Several product-related issues raise questions about ethics in marketing, most often concerning the quality of products and services provided. Among the most frequently voiced complaints are ones about products that are unsafe, that are of poor quality in construction or content, that do not contain what is promoted, or that go out of style or become obsolete before they actually need replacing. An organization that markets poor-quality or unsafe products is taking the chance that it will develop a reputation for poor products or service. In addition, it may be putting itself in jeopardy for product claims or legal action. Sometimes, however, frequent changes in product features or performance, such as those that often occur in the computer industry, make previous models of products obsolete. Such changes can be misinterpreted as planned obsolescence.

Ethical questions may also arise in the distribution process. Because sales performance is the most common way in which marketing representatives and sales personnel are evaluated, performance pressures exist that may lead to ethical dilemmas. For example, pressuring vendors to buy more than they need and pushing items that will result in higher commissions are temptations. Exerting influence to cause vendors to reduce display space for competitors' products, promising shipment when knowing delivery is not possible by the promised date, or paying vendors to carry a firm's product rather than one of its competitors are also unethical.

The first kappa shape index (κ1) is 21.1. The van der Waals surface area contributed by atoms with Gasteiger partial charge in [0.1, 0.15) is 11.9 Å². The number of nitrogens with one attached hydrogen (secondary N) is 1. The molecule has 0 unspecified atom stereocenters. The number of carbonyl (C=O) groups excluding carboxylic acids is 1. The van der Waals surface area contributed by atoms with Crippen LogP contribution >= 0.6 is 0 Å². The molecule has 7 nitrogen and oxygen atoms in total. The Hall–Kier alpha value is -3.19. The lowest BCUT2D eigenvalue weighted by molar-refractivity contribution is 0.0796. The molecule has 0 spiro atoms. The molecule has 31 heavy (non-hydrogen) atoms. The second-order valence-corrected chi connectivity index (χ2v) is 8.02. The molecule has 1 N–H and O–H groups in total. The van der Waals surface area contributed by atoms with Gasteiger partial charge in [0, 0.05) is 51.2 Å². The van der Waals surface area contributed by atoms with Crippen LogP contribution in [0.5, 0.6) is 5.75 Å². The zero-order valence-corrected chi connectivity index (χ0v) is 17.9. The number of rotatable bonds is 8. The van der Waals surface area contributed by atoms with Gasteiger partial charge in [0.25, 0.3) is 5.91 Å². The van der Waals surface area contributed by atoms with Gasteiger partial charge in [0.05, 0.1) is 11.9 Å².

Research is another area in which ethical issues may arise. Information gathered from research can be important to the successful marketing of products or services. Consumers, however, may view organizations' efforts to gather data from them as invading their privacy. They are resistant to give out personal information that might cause them to become a marketing target or to receive product or sales information. When data about products or consumers are exaggerated to make a selling point, or research questions are written to obtain a specific result, consumers are misled. Without self-imposed ethical standards in the research process, management will likely make decisions based on inaccurate information.


Consumers develop an identity in the marketplace that is shaped both by who they are and by what they see themselves as becoming. There is evidence that the way consumers view themselves influences their purchasing behavior. This identity is often reflected in the brands or products they consume or the way in which they lead their lives.